What make and model was your very first camera. Do you still have, and use it?
My first camera was this tiny silver 35mm point and shoot. It’s still in a drawer somewhere at my parents’ house, but it’s no longer in any kind of working condition. Honestly I can’t recall the make or model. After that my dad gave me his Pentax ME Super. It’s a beautiful film camera. I still have it and still use it regularly, although film is not my primary choice as I mostly shoot digital.
What is your first choice at the moment?
I’m currently using the 5D MKIV. The size has never been a problem for me when shooting street as it feels natural in my hand from all the years of shooting fashion with the 5D body. I always find the gear chat to be interesting.
People often ask me what I shoot on, or what I would recommend people should buy. I think there’s one fundamental question you have to ask when thinking about buying gear. Is this camera going to make you money? If the answer is no, and you are over extending yourself; don’t buy it. Simple. Get something that you can afford. If you don’t have to shoot work that needs to be printed in magazines or displayed in storefronts or on billboards there really is no need to buy the top of the range body or lenses. It’s not the camera, it’s your eye that matters. Yes it’s a cliche, but it’s a cliche for a reason – it’s true!
We get fixated on having a full frame body, or the latest mirrorless that will set you back a couple of thousand dollars, and glass with the elusive red ring, but you can build up to that. My first Canon was the 350D, and I bought it second hand. I used that for years, and finally saved up and bought the 5D MKII to shoot fashion once I started earning money from photography. I shot with it for 10 years before it finally clicked for the last time during a blizzard in New York in March last year. I replaced it with the 5D MKIV last year and love it.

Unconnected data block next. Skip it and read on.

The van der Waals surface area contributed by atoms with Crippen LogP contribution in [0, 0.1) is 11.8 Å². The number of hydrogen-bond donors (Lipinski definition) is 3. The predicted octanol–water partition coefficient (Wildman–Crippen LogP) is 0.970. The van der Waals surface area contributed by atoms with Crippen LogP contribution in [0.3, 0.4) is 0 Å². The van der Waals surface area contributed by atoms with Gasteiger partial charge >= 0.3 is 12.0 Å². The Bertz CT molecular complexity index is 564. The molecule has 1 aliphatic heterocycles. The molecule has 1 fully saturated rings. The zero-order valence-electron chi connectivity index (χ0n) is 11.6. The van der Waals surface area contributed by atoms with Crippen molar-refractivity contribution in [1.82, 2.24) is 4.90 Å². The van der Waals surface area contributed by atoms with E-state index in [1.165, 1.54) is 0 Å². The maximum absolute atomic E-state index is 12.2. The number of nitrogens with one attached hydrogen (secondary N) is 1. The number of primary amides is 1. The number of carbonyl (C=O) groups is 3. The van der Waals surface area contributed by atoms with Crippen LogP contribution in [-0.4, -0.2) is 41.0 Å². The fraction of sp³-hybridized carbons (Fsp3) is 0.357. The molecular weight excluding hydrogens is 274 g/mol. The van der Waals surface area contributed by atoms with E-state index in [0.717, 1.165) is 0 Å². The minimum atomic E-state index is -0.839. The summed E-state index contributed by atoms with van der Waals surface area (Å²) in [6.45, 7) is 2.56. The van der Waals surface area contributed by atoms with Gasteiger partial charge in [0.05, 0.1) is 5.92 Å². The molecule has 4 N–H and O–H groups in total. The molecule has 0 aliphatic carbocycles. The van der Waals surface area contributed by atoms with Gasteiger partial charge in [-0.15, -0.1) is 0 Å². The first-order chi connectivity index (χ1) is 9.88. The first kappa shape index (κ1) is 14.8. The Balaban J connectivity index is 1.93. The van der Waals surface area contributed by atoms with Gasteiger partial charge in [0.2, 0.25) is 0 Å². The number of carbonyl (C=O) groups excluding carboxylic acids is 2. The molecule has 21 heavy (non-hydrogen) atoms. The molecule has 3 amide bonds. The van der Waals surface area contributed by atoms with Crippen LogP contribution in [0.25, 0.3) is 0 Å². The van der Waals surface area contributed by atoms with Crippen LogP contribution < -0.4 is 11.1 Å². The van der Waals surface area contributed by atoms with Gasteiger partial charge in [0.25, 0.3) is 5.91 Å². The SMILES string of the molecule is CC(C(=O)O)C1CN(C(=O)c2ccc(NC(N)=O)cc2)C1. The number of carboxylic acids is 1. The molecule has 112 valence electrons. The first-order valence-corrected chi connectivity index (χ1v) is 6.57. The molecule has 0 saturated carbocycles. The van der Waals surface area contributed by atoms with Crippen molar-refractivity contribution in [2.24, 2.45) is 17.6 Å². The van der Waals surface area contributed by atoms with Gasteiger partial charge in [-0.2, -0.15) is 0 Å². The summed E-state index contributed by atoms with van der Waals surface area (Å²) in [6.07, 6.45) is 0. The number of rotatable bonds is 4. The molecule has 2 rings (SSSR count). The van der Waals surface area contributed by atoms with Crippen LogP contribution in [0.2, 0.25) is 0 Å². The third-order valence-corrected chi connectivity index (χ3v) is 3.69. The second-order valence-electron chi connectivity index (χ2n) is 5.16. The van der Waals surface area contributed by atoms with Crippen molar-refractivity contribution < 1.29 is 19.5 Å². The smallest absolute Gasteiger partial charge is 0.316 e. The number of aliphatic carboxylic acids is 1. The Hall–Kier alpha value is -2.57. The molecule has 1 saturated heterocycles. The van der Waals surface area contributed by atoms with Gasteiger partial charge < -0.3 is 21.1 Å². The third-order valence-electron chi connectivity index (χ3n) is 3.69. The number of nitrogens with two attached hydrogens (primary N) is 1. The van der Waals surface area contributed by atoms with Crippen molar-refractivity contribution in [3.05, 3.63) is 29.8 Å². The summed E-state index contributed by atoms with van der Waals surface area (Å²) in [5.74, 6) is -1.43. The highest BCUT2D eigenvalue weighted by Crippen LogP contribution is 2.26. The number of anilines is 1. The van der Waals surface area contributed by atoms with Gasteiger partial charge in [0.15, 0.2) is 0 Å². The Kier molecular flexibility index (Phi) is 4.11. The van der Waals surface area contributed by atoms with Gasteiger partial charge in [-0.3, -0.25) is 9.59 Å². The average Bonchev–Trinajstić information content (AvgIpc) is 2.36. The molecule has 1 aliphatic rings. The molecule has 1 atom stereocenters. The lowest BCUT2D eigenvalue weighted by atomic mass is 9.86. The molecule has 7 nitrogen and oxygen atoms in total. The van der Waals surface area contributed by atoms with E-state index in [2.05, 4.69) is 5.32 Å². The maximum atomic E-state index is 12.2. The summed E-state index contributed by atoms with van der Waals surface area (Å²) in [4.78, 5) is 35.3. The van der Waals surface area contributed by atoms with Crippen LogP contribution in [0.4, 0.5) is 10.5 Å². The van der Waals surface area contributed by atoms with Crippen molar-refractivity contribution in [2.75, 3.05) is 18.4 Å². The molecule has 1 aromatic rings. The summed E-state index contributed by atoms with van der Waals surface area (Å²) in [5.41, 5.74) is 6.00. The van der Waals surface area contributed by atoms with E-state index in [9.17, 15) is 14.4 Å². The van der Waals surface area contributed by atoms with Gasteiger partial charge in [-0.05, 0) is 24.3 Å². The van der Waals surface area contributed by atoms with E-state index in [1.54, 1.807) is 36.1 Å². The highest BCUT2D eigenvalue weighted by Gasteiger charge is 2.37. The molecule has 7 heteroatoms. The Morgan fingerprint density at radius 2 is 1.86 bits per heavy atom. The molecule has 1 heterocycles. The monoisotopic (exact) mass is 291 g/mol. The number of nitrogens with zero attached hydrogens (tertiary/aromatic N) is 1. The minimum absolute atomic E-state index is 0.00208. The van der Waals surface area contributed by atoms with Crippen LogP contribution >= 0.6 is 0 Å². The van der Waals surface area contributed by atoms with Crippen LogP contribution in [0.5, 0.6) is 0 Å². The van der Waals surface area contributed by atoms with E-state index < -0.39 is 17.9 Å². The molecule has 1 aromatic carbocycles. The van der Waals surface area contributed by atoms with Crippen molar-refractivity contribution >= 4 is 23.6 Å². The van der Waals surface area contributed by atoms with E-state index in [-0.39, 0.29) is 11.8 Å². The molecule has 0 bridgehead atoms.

I switch lenses depending on my mood, my usual go-to is the 50mm 1.4, though the 1.8 will be more than perfect too. It’s a great and extremely versatile lens. If I feel like being more direct, I’ll shoot with a 22mm pancake which forces me to get very close to my subjects, or I’ll grab my 24-70mm 2.8 when I feel slightly more reserved, and prefer to have some distance from people. I believe that before you spend a fortune on glass, figure out where your comfort zone is, and build from there.
When it comes to the more unpredictable, technical elements of your style, what’s the longest you’ve waited in one spot to get the perfect shot?
I found a spot last year while in New York. A steam cone had been knocked off the vent and it hasn’t been fixed yet, so the steam was erupting over the sidewalk. I knew they’d likely fix it soon so coming back and hoping there would be a shot once I return wasn’t an option, so I waited for over an hour, maybe more, for the perfect person. I saw this gentleman walking from afar. He was perfect! He basically looked like he came from another time. He saw the elation on my face after I got the photo, gave a little chuckle and asked if it was a good photo. It was a really incredible moment.